The man who admitted to killing his wife and then hiding her body in a homemade tomb in their basement has been acquitted of murder, but found guilty of manslaughter.

Allan Shyback, 40, was on trial for second-degree murder in the death of his common-law wife Lisa Mitchell, 31, in 2012. He hid Mitchell's body for two years in the same home where he continued to live with their children.

"It's over, it's done, we can get on with our lives," said Peggy Mitchell, Lisa's mother. "That was the best we could hope for."

Peggy Mitchell embraced Staff Sgt. John Hebert who was involved in searching for her daughter when she was considered a missing person.

Peggy Mitchell John Hebert

Staff. Sgt. John Hebert was in the missing persons unit when Lisa Mitchell disappeared in 2012. Lisa's mother Peggy Mitchell embraces the officer after her daughter's killer was found guilty of manslaughter. (Meghan Grant/CBC)

Shyback testified in his own defence, telling the judge he choked Mitchell because she had threatened him with a knife and he was defending himself. He said after he realized Mitchell was dead, he panicked thinking nobody would believe his story and worried his children might be taken away.

Court of Queen's Bench Justice Rosemary Nation rejected Shyback's claim of self-defence, largely based what he did after he killed Mitchell.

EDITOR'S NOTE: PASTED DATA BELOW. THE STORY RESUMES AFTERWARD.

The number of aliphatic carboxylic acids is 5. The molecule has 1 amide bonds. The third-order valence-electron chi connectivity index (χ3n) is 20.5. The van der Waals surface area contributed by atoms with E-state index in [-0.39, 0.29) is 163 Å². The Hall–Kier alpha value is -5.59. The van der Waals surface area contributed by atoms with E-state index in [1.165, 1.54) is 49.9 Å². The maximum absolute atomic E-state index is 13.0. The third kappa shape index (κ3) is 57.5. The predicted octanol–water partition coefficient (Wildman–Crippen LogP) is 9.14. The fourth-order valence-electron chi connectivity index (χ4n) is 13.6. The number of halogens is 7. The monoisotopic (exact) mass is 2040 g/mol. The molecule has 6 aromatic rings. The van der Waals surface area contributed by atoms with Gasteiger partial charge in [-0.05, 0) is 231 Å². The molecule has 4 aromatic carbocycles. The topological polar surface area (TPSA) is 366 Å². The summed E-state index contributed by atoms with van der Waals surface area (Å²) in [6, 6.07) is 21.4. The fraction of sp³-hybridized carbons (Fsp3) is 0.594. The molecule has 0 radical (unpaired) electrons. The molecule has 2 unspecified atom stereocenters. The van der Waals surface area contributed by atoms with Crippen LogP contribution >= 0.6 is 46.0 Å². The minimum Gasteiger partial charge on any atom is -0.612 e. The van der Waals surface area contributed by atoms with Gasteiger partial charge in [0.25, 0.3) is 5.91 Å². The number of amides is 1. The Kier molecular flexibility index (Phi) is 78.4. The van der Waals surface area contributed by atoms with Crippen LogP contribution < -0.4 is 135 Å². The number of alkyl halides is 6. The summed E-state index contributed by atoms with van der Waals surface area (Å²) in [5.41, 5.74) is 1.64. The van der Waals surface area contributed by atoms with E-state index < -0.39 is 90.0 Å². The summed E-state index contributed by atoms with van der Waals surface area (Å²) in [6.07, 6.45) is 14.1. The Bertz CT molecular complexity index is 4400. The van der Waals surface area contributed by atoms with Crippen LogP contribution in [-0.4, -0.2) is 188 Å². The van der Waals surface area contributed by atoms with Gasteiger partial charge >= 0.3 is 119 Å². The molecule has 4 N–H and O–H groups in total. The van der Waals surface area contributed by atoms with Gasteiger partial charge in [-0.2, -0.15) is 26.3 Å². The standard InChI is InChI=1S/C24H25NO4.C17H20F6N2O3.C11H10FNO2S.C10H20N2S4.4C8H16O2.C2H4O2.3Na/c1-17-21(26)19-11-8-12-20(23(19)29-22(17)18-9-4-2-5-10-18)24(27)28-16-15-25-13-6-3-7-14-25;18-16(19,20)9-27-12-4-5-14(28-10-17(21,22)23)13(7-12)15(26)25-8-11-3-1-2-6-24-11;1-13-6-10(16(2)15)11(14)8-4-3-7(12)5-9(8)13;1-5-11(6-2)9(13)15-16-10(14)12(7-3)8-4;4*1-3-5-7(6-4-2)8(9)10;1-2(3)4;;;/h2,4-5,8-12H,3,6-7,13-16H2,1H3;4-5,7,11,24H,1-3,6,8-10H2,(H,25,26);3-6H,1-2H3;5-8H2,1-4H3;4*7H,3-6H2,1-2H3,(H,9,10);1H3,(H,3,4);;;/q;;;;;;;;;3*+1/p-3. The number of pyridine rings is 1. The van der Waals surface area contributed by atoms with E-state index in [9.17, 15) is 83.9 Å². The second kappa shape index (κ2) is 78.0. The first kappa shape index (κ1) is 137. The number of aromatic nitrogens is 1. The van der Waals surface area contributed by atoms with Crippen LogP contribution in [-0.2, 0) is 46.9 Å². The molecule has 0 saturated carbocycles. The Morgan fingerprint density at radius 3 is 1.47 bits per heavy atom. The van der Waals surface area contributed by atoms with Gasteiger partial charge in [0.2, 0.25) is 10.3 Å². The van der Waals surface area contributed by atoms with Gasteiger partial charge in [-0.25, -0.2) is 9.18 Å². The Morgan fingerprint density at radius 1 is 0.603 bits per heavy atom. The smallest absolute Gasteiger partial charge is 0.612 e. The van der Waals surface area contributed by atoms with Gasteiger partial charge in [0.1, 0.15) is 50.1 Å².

"The post-offence conduct supports the finding that the accused knew that all his actions were not truly done in self defence," said Nation.

"[His] actions here were not all taken in panic; they extended for days, even months after the events." 

Allan Shyback Lisa Mitchell body

Lisa Mitchell's body was found by police two years after she disappeared inside a plastic bin that had been covered by cement in a corner of the couple's basement. (Court exhibit)

A year-long undercover "Mr. Big" sting operation was launched in 2013. During that time, officers befriended Shyback and spooked him into telling them what he'd done with promises to help him escape criminal liability. 

Shyback was arrested after he confessed.

"I thought the undercover investigation was done exceptionally well in this case," said prosecutor Jamie Williams, who added she was "pleased" with Nation's decision.

Shyback was also found guilty of indignity to a body. His lawyer Balfour Der said Shyback was operating in "pure panic" when he hid Mitchell's body. 

"He recognized the optics and what occurred afterwards were really quite serious," said Der. "He's remorseful for everything that happened here."

A sentencing hearing will take place in September.